By : Arman Imam
A nocturnal, lazy teenager whose first loves are good food, playing sports and all things cricket.
(This article was written before news of haris sohail’s injury came out)
When the Proteas meet Pakistan in Auckland on Saturday, it will be a battle of the two extremities of the cricketing spectrum. South Africa, who have an aura of consistency about them versus Pakistan, who have the “unpredictability” tag stapled to their foreheads.
South Africa, after their second match stumble against India have been in enviable batting form to say the least. The first team to score over 400 runs in consecutive matches has the firepower to send shivers down opposition spines. In Amla, du Plessis, de Villiers, Duminy, and Miller, they have five individual centurions in a mere four matches. Add to that the explosive form of Rilee Rossouw and the quality of De Cock and the Proteas have a plethora of game changing batsmen who can take the game away in the blink of an eye. With the wicket taking abilities of Steyn, Morkel, and Imran Tahir, they shape up as a formidable one day unit and have rightfully been marked as one of the favorites down under given their abundance of match winners. If they do have a chink in their armor however, it is the lack of a 5th bowler (especially if JP Duminy continues to miss out through injury) and the depth bowling.
On the other end of the spectrum are the ever inconsistent Men in Green. For all the hue and cry about the inexperience and lack of quality in the Pakistani bowling attack, they have shaped up quite nicely barring the death overs against the West Indies, while the middle orders still remain a concern. The quartet of Irfan, Sohail Khan, Rahat Ali, and Wahab, all boast of different skills and no two are similar to each other. All four can 140 km and above, while Irfan and Wahab get close to 150. Although an unknown entity, Pakistan’s pace battery can rival the best in the world; add to that the destructive Afridi and the Pakistani bowling cannot be taken lightly. It’s with their top order batting, though, that Pakistan has been giving its fans heart attacks and its critics laughs. A highest opening stand of 11 in four games is a testament to how underwhelming they have been. A bit of relief can be provided by Ahmed Shehzad and no.3 Haris Sohail who were amongst the runs against the Emiratis. Pakistan still seems to be struggling with to find the best partner to pair Ahmed Shehzad with at the top. The Younis Khan experiment was a bust, and their specialist opener Nasir Jamshed, has found himself at the center of memes and jokes more often than he has found the center of his bat. So far, his parody twitter account has had more success than his opening exploits this World Cup. If Pakistan can somehow sort out their opening woes and ensure the top order can consolidate the new ball threat and set a platform, the middle-late order prowess of Umar Akmal, Sohaib Maqsood, and the nation’s favorite teenager, Shahid Afridi can be brought to the forefront, as was the case in the last match.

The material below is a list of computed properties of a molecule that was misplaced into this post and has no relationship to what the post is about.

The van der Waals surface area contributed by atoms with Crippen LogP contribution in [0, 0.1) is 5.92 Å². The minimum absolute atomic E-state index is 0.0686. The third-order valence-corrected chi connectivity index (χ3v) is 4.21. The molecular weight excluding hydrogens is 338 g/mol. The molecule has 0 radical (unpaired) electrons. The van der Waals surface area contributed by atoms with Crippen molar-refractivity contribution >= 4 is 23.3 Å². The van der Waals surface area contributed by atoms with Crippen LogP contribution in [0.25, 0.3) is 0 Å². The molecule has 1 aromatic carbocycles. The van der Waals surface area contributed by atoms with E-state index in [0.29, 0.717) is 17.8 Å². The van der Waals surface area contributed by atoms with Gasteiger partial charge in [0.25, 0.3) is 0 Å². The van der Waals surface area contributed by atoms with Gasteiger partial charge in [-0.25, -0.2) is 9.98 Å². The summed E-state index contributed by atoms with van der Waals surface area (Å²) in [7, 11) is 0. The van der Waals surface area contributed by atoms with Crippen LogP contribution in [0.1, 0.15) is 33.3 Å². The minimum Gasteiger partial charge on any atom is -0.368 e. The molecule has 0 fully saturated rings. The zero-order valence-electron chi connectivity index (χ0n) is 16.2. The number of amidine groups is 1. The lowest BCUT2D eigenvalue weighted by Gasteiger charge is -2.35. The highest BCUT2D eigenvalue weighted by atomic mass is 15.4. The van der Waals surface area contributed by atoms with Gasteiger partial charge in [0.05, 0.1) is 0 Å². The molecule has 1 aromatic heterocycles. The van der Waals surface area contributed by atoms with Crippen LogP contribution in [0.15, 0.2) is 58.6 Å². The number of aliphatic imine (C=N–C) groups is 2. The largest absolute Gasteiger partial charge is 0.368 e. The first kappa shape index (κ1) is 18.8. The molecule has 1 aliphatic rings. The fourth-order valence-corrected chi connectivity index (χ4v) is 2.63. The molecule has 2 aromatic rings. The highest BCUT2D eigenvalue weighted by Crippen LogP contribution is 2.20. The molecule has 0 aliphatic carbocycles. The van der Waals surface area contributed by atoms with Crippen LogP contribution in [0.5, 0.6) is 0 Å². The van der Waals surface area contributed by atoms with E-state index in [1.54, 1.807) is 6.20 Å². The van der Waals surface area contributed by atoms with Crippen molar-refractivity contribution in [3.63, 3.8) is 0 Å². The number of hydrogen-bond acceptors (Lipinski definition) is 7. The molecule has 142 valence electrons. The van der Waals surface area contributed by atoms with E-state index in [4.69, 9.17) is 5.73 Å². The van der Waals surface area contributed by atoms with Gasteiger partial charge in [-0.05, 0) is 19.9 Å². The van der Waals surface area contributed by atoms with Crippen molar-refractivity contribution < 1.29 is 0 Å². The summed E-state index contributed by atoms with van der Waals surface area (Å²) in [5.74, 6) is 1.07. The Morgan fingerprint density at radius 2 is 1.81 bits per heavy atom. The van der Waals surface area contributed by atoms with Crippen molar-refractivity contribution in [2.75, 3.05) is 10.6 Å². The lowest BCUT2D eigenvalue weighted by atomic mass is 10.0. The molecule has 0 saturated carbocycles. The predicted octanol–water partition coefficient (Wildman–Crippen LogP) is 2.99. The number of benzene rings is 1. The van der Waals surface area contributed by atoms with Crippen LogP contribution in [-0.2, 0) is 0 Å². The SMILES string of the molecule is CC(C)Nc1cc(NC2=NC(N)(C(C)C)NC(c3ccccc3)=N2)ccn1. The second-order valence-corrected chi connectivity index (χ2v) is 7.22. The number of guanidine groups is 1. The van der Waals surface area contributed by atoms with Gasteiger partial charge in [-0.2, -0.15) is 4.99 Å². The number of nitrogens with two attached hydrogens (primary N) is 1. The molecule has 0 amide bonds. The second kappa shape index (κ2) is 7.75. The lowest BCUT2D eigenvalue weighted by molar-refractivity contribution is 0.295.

One question before the match will be how important the toss is going to be given the possibility of rain at Eden Park. Both teams prefer to bat first and both are modest chasers, so it will be interesting to see how they may go about their tactics come coin time.
It seems that JP Duminy has been slowly but surely recovering from his hamstring strain but whether or not he will be fit in time for the clash on the 7th remains to be seen. If RSA want him to feature, then the most likely candidate to make way would be Farhaan Behardien given Rillee Rossouw’s impactful 60’s in his only two opportunities in the tournament. Quinton De Cock has also been a worry at the top of the order with only 27 runs in 4 matches. His fate may be lie in skipper AB’s willingness to keep wicket, a decision he has been reluctant to take in recent times. If AB does, however decide to don the gloves, Rossouw, who has shown his ability to adapt to various situations, would be moved up from the middle-order to one of the opening slots. The recently injured Vernon will also find it difficult to find a spot in the lineup against Pakistan given Kyle Abbot’s six scalps in two matches.
Likely XI: 1.Hashim Amla 2.Quinton De Cock (wk) 3.Faf du Plessis 4.Rillee Rossouw 5.AB de Villiers (c) 6.David Miller 7.Farhaan Behardien/JP Duminy 8.Dale Steyn 9.Kyle Abbott 10.Morne Morkel and 11.Imran Tahir